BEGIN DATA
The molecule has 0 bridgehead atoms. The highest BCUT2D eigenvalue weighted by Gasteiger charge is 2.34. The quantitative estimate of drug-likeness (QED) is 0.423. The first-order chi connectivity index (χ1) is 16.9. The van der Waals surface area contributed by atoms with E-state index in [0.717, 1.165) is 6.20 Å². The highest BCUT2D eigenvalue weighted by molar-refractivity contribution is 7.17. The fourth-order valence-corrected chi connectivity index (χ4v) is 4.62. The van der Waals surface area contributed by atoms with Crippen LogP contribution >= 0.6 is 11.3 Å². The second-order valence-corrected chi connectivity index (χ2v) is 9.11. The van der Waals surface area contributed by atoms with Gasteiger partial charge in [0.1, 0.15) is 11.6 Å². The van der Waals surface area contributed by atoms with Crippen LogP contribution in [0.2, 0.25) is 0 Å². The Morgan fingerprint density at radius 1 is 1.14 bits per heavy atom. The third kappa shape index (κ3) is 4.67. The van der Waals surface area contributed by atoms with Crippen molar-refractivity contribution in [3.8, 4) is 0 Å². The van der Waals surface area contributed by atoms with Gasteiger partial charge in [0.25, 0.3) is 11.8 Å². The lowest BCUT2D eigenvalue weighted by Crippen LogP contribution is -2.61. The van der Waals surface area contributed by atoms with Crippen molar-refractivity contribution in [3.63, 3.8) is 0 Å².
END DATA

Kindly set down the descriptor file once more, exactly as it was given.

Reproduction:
The molecule has 0 bridgehead atoms. The highest BCUT2D eigenvalue weighted by Gasteiger charge is 2.34. The quantitative estimate of drug-likeness (QED) is 0.423. The first-order chi connectivity index (χ1) is 16.9. The van der Waals surface area contributed by atoms with E-state index in [0.717, 1.165) is 6.20 Å². The highest BCUT2D eigenvalue weighted by molar-refractivity contribution is 7.17. The fourth-order valence-corrected chi connectivity index (χ4v) is 4.62. The van der Waals surface area contributed by atoms with Crippen LogP contribution >= 0.6 is 11.3 Å². The second-order valence-corrected chi connectivity index (χ2v) is 9.11. The van der Waals surface area contributed by atoms with Gasteiger partial charge in [0.1, 0.15) is 11.6 Å². The van der Waals surface area contributed by atoms with Crippen LogP contribution in [0.2, 0.25) is 0 Å². The Morgan fingerprint density at radius 1 is 1.14 bits per heavy atom. The third kappa shape index (κ3) is 4.67. The van der Waals surface area contributed by atoms with Crippen molar-refractivity contribution in [3.8, 4) is 0 Å². The van der Waals surface area contributed by atoms with Gasteiger partial charge in [0.25, 0.3) is 11.8 Å². The lowest BCUT2D eigenvalue weighted by Crippen LogP contribution is -2.61. The van der Waals surface area contributed by atoms with Crippen molar-refractivity contribution in [3.63, 3.8) is 0 Å².